Google has quietly put its wireless Stadia controller on-sale as an accessory in its online store for £59. Until now, the controller was only available as part of the Google Stadia Founders Bundle, which costs £119 and includes a three-month Stadia Pro subscription (£8.99 a month thereafter) and three-months to hand to a friend, as well as an exclusive Night Blue Stadia Controller, a Google Chromecast Ultra (usually £69) to stream games direct to your HD TV.
Following the update to the Google Store, we now have a much clearer idea of how much Google Stadia will cost you to get a comparable experience as its console counterparts. If you're looking to get two controllers to play co-operative campaigns, or local multiplayer matches, you'll need to the £119 Founders Edition and an extra controller for £59, bringing the total to £178.
Of course, you'll have to keep paying £8.99 a month to maintain access to the maximum 4K resolution at 120 frames-per-second, 5.1 surround sound, and free-to-play titles like Destiny 2: The Collection after your bundled three-month subscription expires. If that sounds like it'll add-up too fast, Google Stadia will have a free subscription tier – although it doesn't launch until sometime in 2020, which doesn't include access to any free games, so you'll have to buy every title individually.
How does that compare to traditional consoles? According to analyst Michael Pachter, the next home consoles from rivals Sony and Microsoft, the so-called Xbox Project Scarlett and PlayStation 5 won't cost any more than $500 (£400) at launch.
This estimated price tag is based on the specs already teased by Sony and Microsoft, including the use of Solid State Drives (SSDs) capable of loading games far, far faster than on PS4, as well as clock speeds that could be in-excess of 3.2Ghz for the 8-core CPU and 1.8Ghz for a GPU capable of 12.9TF (teraflops), and 32GB of RAM.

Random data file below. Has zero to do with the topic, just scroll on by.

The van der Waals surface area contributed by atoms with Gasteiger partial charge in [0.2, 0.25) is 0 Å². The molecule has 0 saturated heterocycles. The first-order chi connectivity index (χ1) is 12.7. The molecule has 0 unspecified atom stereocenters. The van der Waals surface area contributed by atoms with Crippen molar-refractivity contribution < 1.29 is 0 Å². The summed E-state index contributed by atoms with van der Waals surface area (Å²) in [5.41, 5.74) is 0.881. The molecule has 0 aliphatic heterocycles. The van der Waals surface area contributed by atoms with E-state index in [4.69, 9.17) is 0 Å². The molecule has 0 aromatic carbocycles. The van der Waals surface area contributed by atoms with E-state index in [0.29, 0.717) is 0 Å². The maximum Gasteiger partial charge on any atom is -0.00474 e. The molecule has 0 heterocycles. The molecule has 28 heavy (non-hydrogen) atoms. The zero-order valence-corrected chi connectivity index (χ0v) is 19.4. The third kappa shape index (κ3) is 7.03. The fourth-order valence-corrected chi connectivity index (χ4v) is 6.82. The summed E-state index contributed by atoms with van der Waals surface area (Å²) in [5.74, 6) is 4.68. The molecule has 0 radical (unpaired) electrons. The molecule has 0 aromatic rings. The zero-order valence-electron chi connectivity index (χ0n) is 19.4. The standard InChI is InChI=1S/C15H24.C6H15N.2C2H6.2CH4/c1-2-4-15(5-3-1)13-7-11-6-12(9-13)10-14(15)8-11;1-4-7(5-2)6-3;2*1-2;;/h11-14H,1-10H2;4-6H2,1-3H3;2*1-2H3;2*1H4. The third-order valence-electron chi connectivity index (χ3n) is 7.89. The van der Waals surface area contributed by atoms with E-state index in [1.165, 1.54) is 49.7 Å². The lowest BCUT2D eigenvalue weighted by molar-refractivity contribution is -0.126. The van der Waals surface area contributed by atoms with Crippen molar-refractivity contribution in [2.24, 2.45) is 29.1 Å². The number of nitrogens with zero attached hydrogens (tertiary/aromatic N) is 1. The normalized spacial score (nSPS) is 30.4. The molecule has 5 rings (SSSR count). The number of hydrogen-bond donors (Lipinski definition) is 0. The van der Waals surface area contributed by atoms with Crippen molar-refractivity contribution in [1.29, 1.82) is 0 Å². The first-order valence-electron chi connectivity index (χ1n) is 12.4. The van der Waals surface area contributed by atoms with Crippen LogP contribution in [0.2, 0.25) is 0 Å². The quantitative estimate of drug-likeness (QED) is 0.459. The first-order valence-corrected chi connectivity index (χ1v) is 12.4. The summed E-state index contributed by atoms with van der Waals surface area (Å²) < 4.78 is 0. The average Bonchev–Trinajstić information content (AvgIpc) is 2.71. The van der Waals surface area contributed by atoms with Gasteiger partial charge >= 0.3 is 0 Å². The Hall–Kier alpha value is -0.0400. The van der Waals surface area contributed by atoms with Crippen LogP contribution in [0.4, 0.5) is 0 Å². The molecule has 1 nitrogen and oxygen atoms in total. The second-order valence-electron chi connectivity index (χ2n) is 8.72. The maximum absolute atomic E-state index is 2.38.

According to Pachter, Microsoft and Sony will both attempt to keep the price as low as possible in a bid to compete with new rivals like Google Stadia.
"Microsoft will announce $399 and Sony will follow suit," he told GamingBolt.
Provided that Microsoft and Sony stick with the same model as the current generation consoles, both will charge players a monthly subscription fee to access online multiplayer content, which will offer access to free-to-play titles as well. As such, Google Stadia, which will launch in the UK in November, will likely still work out around half the cost of its console counterparts.
However, Google Stadia is much more of a risk than opting for the (admittedly, pricier) options coming from Microsoft and Sony next year. Both the Sony PS5 and so-called Xbox Project Scarlett will likely command widespread support from developers, with new titles from hugely-successful franchises like Grand Theft Auto, Call Of Duty, God Of War, Last Of Us, Uncharted, Gears Of War, Forza, and Battlefield all-but guaranteed to be coming to the consoles.
Google Stadia has confirmed support from a number of prominent developers since its initial launch back in March, but it still can't match the more established players. And let's not forget, developers will soon abandon the platform if it looks like people are turning their backs on the new cloud-based system in favour of traditional hardware consoles.
Fortunately, Google Stadia will launch months before the PS5 and Xbox One X follow-up, so customers will have a good sense of how widespread support for the new Google-built cloud alternative will be – as well as how many of their friends are already on the system, playing seamlessly across their phones, tablets and laptop, before they have to make a decision on which next-generation option to plump for.